|Frank Wright, Ph.D.
President & CEO
Many on the evangelical left are all aflutter about so-called Creation Care and the need for the church to establish new priorities and policies to address environmental problems. Most on the evangelical right are skeptical: Let’s see, you want me to divert resources from reaching the world with the life-saving Gospel of Jesus Christ and apply those resources to saving an earth that will be destroyed at the end of history?
While the above is a vast (and unfair?) oversimplification, it does at least set forth the primary division of the two views. Should the church focus primarily on the eternal destiny of lost men and women, as directed in the Great Commission (Matthew 28:18-20)? Or should the church re-assume its neglected Creation Stewardship responsibilities, as directed in the Cultural Mandate (Genesis 1:28)?
From my perspective there are four significant reasons why the evangelical left’s Creation Care advocacy will likely have a very hard time getting the attention of traditional evangelicals.
First, Creation Care seems like a call away from evangelism. The evangelical left would not put it in those terms, but the call to “re-prioritize” the mission of the church can only be seen as a call to do more of one thing and less of another. Worse in the minds of some, the left seems to suggest that Creation Care deserves an equal priority with evangelism. Yet the Scripture clearly teaches that there are only two things that live forever: the Word of God and the souls of men and women.
Second is the reality of the resource constraints faced by every church. To many church leaders, the hard-edge politics of the Global Warming debate along with the emerging scandals of deliberate data manipulation, suggest this is a divisive public policy question – not an opportunity for engagement by the church. With the historic ministry commitments of the church, the limited resources available to do the work of ministry, and the press of life in general, it is easy to see why churches are likely to take a pass on the call to make Creation Care a missional priority.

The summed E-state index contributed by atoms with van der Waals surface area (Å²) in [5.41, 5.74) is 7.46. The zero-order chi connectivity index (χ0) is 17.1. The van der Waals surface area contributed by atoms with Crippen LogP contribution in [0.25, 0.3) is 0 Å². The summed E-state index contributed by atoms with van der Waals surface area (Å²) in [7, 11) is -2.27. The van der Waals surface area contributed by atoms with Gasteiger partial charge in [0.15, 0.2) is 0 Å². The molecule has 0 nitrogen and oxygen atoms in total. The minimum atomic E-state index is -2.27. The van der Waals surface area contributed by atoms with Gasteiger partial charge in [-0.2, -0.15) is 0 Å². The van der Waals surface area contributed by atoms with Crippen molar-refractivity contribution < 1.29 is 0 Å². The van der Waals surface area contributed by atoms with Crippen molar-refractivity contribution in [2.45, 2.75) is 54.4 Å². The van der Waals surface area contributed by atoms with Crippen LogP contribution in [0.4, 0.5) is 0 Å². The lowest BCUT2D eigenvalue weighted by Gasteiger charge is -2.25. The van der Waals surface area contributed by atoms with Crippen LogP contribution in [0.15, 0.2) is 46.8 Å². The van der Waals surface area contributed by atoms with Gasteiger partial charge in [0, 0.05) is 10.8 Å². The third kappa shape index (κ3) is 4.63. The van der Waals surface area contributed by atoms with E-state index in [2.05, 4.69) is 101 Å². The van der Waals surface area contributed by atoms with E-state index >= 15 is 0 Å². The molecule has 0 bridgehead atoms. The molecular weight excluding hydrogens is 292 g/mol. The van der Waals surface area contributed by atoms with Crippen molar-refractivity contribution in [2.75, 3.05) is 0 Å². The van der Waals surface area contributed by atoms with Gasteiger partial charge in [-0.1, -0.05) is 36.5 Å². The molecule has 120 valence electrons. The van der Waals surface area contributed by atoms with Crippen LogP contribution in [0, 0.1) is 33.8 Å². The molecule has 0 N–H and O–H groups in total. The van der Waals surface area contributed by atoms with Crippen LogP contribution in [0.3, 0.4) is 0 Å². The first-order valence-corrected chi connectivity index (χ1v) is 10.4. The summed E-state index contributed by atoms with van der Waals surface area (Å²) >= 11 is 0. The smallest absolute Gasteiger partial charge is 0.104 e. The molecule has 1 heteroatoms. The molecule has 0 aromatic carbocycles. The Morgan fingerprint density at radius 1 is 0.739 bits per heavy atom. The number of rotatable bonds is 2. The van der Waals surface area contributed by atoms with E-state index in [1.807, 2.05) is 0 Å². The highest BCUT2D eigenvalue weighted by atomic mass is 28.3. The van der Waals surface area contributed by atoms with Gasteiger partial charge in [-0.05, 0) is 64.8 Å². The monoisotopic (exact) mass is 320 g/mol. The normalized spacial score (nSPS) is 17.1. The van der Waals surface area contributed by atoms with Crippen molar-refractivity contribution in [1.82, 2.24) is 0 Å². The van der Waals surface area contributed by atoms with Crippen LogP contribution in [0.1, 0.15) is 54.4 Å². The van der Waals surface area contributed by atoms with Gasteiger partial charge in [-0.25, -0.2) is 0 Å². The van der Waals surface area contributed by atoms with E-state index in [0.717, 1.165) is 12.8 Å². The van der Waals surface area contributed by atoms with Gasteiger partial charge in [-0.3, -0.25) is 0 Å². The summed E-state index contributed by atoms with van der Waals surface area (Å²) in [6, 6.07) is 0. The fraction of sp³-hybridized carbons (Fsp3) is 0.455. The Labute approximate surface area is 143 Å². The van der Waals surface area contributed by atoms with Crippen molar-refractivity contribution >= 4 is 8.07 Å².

Third is the eschatology (the doctrine of last things) embraced by many evangelical churches and their widely-held view that we may be approaching the “end” of the “End Times.” In this view, if the End Times are upon us, how could creation stewardship be meaningful? This stands as an enormous barrier to prioritizing creation stewardship. Of course, forecasting the timing of the unfolding of Last Things is a landscape littered with error. But current events in the Middle East are persuasive to many on this point.
Fourth is the view that Creation Care is idolatrous. One of the most disturbing aspects of the environmental movement is the extent to which it has become a religious movement in and of itself. Environmentalism has its doctrine, its sacraments and its worship – just like any other religion.
Professor Paul Rubin at Emory University goes even further. He argues that among the religious aspects of environmentalism are:
1. A holy day (Earth Day);
2. Food taboos (Eat organic!);
3. Self-sacrificing rituals (Recycling);
4. Sacred structures (Recycling bins);
5. Proselytizing (Efforts to “convert” others); and
6. Subjective belief systems (Global Warming is a theory impervious to facts).
To most evangelicals, all this suggests a movement that worships the created thing rather than the Creator. The evangelical left does little to disabuse this notion when they argue that part of our calling is to “serve” the earth.
From a biblical perspective, it is safe to say that Jesus (through whom all things were made) would not be pleased with the wanton destruction of the creation the Father called “good.” But nor would He be pleased with an idolatrous view of Creation Care that diminishes the church’s commitment to reach the world with the Gospel.
In the end, Christ’s own words bring clarity:
Consider the ravens: they neither sow nor reap, they have neither storehouse nor barn, and yet God feeds them. Of how much more value are you than the birds! (Luke 12:24)
Yet this same teaching where Christ declares man to be more valuable than other creatures leads us to profound reasons why evangelicals cannot ignore Creation Stewardship altogether.
This will be the topic next time . . .